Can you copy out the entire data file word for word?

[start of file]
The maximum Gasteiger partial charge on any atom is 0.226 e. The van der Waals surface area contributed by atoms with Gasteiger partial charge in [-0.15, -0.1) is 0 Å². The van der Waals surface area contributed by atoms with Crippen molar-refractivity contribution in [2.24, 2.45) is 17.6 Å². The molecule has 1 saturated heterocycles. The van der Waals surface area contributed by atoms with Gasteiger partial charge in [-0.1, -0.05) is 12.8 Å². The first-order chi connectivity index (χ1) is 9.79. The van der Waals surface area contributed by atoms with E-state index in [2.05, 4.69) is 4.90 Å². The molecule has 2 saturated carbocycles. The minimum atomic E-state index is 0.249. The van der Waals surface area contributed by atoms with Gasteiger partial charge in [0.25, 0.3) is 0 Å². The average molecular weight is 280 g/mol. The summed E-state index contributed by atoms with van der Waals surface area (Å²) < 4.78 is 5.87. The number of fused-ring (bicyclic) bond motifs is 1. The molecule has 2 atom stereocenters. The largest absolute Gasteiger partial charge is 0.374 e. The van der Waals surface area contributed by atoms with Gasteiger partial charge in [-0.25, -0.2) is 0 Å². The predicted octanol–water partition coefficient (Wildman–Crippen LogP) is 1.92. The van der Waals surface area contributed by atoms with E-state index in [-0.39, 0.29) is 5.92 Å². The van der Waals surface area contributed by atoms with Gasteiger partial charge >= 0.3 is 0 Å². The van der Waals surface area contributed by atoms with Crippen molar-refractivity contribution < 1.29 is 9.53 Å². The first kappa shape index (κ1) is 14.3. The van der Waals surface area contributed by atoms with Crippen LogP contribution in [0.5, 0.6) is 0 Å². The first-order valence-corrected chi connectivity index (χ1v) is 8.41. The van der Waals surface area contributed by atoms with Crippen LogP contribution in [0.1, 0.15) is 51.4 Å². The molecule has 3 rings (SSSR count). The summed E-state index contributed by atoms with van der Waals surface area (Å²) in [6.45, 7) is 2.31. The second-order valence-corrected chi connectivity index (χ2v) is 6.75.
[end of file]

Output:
The maximum Gasteiger partial charge on any atom is 0.226 e. The van der Waals surface area contributed by atoms with Gasteiger partial charge in [-0.15, -0.1) is 0 Å². The van der Waals surface area contributed by atoms with Crippen molar-refractivity contribution in [2.24, 2.45) is 17.6 Å². The molecule has 1 saturated heterocycles. The van der Waals surface area contributed by atoms with Gasteiger partial charge in [-0.1, -0.05) is 12.8 Å². The first-order chi connectivity index (χ1) is 9.79. The van der Waals surface area contributed by atoms with E-state index in [2.05, 4.69) is 4.90 Å². The molecule has 2 saturated carbocycles. The minimum atomic E-state index is 0.249. The van der Waals surface area contributed by atoms with Gasteiger partial charge in [0.25, 0.3) is 0 Å². The average molecular weight is 280 g/mol. The summed E-state index contributed by atoms with van der Waals surface area (Å²) < 4.78 is 5.87. The number of fused-ring (bicyclic) bond motifs is 1. The molecule has 2 atom stereocenters. The largest absolute Gasteiger partial charge is 0.374 e. The van der Waals surface area contributed by atoms with Gasteiger partial charge in [-0.25, -0.2) is 0 Å². The predicted octanol–water partition coefficient (Wildman–Crippen LogP) is 1.92. The van der Waals surface area contributed by atoms with E-state index in [-0.39, 0.29) is 5.92 Å². The van der Waals surface area contributed by atoms with Gasteiger partial charge >= 0.3 is 0 Å². The van der Waals surface area contributed by atoms with Crippen molar-refractivity contribution < 1.29 is 9.53 Å². The first kappa shape index (κ1) is 14.3. The van der Waals surface area contributed by atoms with Crippen LogP contribution in [0.5, 0.6) is 0 Å². The first-order valence-corrected chi connectivity index (χ1v) is 8.41. The van der Waals surface area contributed by atoms with Crippen LogP contribution in [0.1, 0.15) is 51.4 Å². The molecule has 3 rings (SSSR count). The summed E-state index contributed by atoms with van der Waals surface area (Å²) in [6.45, 7) is 2.31. The second-order valence-corrected chi connectivity index (χ2v) is 6.75.